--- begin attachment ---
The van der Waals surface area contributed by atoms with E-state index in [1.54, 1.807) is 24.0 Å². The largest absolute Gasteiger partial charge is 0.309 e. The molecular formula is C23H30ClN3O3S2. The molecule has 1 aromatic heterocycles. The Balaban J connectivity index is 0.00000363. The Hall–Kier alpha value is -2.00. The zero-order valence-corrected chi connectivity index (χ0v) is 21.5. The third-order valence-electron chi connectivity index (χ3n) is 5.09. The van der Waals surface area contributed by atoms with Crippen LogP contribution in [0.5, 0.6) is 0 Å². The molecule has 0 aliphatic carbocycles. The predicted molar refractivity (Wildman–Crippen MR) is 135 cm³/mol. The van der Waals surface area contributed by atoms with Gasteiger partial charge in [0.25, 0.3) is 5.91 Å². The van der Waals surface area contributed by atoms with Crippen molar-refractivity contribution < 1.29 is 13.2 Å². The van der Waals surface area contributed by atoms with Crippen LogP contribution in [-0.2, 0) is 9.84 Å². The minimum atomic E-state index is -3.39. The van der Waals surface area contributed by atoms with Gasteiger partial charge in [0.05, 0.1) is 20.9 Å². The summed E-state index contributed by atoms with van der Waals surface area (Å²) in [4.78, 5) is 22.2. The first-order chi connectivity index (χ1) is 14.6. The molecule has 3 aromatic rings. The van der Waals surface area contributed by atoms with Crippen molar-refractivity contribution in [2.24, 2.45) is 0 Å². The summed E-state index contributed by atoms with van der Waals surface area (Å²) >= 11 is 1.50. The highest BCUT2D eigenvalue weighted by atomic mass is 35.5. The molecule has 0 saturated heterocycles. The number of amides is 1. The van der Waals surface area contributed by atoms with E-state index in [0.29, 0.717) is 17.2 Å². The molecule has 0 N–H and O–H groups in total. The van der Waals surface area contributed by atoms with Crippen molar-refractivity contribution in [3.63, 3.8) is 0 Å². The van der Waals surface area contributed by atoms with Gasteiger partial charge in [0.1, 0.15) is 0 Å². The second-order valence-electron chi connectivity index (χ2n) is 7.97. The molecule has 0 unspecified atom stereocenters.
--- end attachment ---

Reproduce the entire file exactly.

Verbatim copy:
The van der Waals surface area contributed by atoms with E-state index in [1.54, 1.807) is 24.0 Å². The largest absolute Gasteiger partial charge is 0.309 e. The molecular formula is C23H30ClN3O3S2. The molecule has 1 aromatic heterocycles. The Balaban J connectivity index is 0.00000363. The Hall–Kier alpha value is -2.00. The zero-order valence-corrected chi connectivity index (χ0v) is 21.5. The third-order valence-electron chi connectivity index (χ3n) is 5.09. The van der Waals surface area contributed by atoms with Crippen LogP contribution in [0.5, 0.6) is 0 Å². The molecule has 0 aliphatic carbocycles. The predicted molar refractivity (Wildman–Crippen MR) is 135 cm³/mol. The van der Waals surface area contributed by atoms with Gasteiger partial charge in [0.25, 0.3) is 5.91 Å². The van der Waals surface area contributed by atoms with Crippen molar-refractivity contribution < 1.29 is 13.2 Å². The van der Waals surface area contributed by atoms with Crippen LogP contribution in [-0.2, 0) is 9.84 Å². The minimum atomic E-state index is -3.39. The van der Waals surface area contributed by atoms with Gasteiger partial charge in [0.05, 0.1) is 20.9 Å². The summed E-state index contributed by atoms with van der Waals surface area (Å²) in [4.78, 5) is 22.2. The first-order chi connectivity index (χ1) is 14.6. The molecule has 3 aromatic rings. The van der Waals surface area contributed by atoms with Crippen molar-refractivity contribution in [2.24, 2.45) is 0 Å². The summed E-state index contributed by atoms with van der Waals surface area (Å²) >= 11 is 1.50. The highest BCUT2D eigenvalue weighted by atomic mass is 35.5. The molecule has 0 saturated heterocycles. The number of amides is 1. The van der Waals surface area contributed by atoms with E-state index in [0.29, 0.717) is 17.2 Å². The molecule has 0 N–H and O–H groups in total. The van der Waals surface area contributed by atoms with Crippen molar-refractivity contribution in [3.63, 3.8) is 0 Å². The van der Waals surface area contributed by atoms with Gasteiger partial charge in [0.1, 0.15) is 0 Å². The second-order valence-electron chi connectivity index (χ2n) is 7.97. The molecule has 0 unspecified atom stereocenters.